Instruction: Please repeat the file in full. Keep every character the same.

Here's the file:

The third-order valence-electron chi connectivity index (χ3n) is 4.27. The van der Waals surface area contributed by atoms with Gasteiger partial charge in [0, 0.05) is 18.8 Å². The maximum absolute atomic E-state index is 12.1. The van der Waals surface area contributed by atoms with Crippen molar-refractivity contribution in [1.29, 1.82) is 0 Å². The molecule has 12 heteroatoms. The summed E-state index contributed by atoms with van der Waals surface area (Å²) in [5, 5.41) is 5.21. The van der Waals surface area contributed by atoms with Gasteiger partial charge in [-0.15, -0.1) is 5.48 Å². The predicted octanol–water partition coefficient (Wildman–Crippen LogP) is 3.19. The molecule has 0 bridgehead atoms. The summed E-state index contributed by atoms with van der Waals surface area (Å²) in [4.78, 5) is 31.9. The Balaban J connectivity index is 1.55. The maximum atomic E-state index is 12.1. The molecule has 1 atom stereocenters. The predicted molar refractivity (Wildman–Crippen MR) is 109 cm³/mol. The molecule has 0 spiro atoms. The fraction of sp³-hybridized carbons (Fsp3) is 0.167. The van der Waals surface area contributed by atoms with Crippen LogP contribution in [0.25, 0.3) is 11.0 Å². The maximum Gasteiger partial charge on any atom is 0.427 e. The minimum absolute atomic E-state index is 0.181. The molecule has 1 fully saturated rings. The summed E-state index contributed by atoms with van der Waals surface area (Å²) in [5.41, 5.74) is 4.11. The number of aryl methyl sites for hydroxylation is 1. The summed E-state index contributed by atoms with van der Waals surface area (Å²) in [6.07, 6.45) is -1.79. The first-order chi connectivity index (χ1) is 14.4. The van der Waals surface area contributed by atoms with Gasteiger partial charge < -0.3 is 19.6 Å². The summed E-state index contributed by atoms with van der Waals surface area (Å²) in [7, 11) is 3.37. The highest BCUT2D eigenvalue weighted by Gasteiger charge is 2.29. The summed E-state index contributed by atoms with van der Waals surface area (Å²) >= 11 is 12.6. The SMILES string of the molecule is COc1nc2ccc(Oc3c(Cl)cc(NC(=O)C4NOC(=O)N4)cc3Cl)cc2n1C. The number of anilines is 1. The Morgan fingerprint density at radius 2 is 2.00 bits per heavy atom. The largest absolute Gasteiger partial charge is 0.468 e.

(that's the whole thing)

The third-order valence-electron chi connectivity index (χ3n) is 4.27. The van der Waals surface area contributed by atoms with Gasteiger partial charge in [0, 0.05) is 18.8 Å². The maximum absolute atomic E-state index is 12.1. The van der Waals surface area contributed by atoms with Crippen molar-refractivity contribution in [1.29, 1.82) is 0 Å². The molecule has 12 heteroatoms. The summed E-state index contributed by atoms with van der Waals surface area (Å²) in [5, 5.41) is 5.21. The van der Waals surface area contributed by atoms with Gasteiger partial charge in [-0.15, -0.1) is 5.48 Å². The predicted octanol–water partition coefficient (Wildman–Crippen LogP) is 3.19. The molecule has 0 bridgehead atoms. The summed E-state index contributed by atoms with van der Waals surface area (Å²) in [4.78, 5) is 31.9. The Balaban J connectivity index is 1.55. The maximum atomic E-state index is 12.1. The molecule has 1 atom stereocenters. The predicted molar refractivity (Wildman–Crippen MR) is 109 cm³/mol. The molecule has 0 spiro atoms. The fraction of sp³-hybridized carbons (Fsp3) is 0.167. The van der Waals surface area contributed by atoms with Crippen LogP contribution in [0.25, 0.3) is 11.0 Å². The maximum Gasteiger partial charge on any atom is 0.427 e. The minimum absolute atomic E-state index is 0.181. The molecule has 1 fully saturated rings. The summed E-state index contributed by atoms with van der Waals surface area (Å²) in [5.41, 5.74) is 4.11. The number of aryl methyl sites for hydroxylation is 1. The summed E-state index contributed by atoms with van der Waals surface area (Å²) in [6.07, 6.45) is -1.79. The first-order chi connectivity index (χ1) is 14.4. The van der Waals surface area contributed by atoms with Gasteiger partial charge < -0.3 is 19.6 Å². The summed E-state index contributed by atoms with van der Waals surface area (Å²) in [7, 11) is 3.37. The highest BCUT2D eigenvalue weighted by Gasteiger charge is 2.29. The summed E-state index contributed by atoms with van der Waals surface area (Å²) >= 11 is 12.6. The SMILES string of the molecule is COc1nc2ccc(Oc3c(Cl)cc(NC(=O)C4NOC(=O)N4)cc3Cl)cc2n1C. The number of anilines is 1. The Morgan fingerprint density at radius 2 is 2.00 bits per heavy atom. The largest absolute Gasteiger partial charge is 0.468 e.